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Jason Thompson has a right to be frustrated

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The Kings forward is frustrated and it's easy to see why.

Troy Taormina-USA TODAY Sports

Few NBA players have had as frustrating a career as Jason Thompson. Recently the Kings changed their starting lineup once again, moving Thompson to the bench in favor of first Reggie Evans and then Derrick Williams. Last night after the Kings blew out the Sixers, Thompson vented some of that frustration to the Bee:

"That might not even be to the extreme of how I feel," Thompson said. "To say that I'm happy, I probably wouldn't be telling the truth. Some of the things are out of my control and sometimes you're put in situations where it's tough to succeed. But in a way, I'm being the ultimate pro and taking what comes to me every day."

The Kings are on their way to their 6th straight sub-30 win season, and Thompson has been a part of each of their teams. Brought in as a rookie, he played on the worst Kings team in history, a team that won just 17 games. Since then the Kings rebuilding effort hasn't really made up much ground.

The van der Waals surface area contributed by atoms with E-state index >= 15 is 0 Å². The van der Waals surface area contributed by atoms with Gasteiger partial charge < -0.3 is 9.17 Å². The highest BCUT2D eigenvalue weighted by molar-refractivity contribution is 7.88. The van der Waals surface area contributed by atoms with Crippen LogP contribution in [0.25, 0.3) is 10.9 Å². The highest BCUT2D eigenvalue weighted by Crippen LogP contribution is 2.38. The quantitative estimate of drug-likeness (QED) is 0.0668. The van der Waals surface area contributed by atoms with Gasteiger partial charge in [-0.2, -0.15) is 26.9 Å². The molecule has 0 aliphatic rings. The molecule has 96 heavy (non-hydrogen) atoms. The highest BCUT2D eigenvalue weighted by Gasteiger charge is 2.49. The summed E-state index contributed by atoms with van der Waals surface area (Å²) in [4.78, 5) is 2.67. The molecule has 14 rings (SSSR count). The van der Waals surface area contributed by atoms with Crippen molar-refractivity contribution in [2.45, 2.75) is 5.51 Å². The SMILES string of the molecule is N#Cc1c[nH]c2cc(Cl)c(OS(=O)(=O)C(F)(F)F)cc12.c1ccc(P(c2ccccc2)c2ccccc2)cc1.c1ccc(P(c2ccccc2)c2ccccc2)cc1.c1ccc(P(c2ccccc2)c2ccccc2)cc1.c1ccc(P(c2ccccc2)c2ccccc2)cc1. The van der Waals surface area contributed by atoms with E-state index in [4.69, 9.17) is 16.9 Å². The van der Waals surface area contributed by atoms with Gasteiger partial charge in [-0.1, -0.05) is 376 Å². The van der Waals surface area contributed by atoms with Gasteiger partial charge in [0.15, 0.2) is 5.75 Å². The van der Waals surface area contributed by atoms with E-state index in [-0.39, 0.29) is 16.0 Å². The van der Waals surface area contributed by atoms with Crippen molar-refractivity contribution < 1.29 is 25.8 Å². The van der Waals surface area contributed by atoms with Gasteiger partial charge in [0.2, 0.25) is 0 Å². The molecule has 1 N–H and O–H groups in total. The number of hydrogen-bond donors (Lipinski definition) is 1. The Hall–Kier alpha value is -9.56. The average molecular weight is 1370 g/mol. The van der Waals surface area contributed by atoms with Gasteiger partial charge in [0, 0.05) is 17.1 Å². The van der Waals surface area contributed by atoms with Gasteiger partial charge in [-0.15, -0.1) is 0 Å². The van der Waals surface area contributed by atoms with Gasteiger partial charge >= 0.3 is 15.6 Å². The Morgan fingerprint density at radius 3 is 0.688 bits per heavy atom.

Here's just a sampling of what's happened since Thompson was drafted:

  • Played under 5 head coaches: Reggie Theus, Kenny Natt, Paul Westphal, Keith Smart, Michael Malone
  • Three different faces of the franchise: Kevin Martin became Tyreke Evans became DeMarcus Cousins
  • Two different (failed) relocation attempts to Anaheim and Seattle.
  • Two different ownership groups and front offices
  • Players that have been brought in to start ahead of him: Carl Landry, J.J. Hickson, Samuel Dalembert, Chuck Hayes, Patrick Patterson, Carl Landry again, Reggie Evans, Derrick Williams.
  • 65 teammates and counting.

I can't think of many players who have gone through as much losing and chaos as Thompson has in his first six season as a player and still managed to be on the same team, especially a non-star player. Few guys could use a fresh start in another city as much as JT, but the problem lies in his contract, which while it isn't a huge amount per year, is locked in for three more years (although the final year is just $2.65 million guaranteed) and contains a 5% trade kicker to boot. The Kings tried to trade him at the deadline but couldn't find a taker. A buyout also seems out of the question because Thompson would have to give up a lot of money for it to be worth it to the Kings (the buyout amount remains on the cap and can't be removed).

Fortunately for JT, this is probably his last season in Sacramento. I will be very surprised if the Kings can't manage to find a taker this summer, when his contract won't look as bad at just 2 fully guaranteed years remaining. Part of me wishes that Thompson can be part of the next great Kings team, if only to reward his patience as part of the neverending rebuilding process, but I can't blame him for not wanting to be here. In his shoes, I'm not sure I would be handling it as well as he has.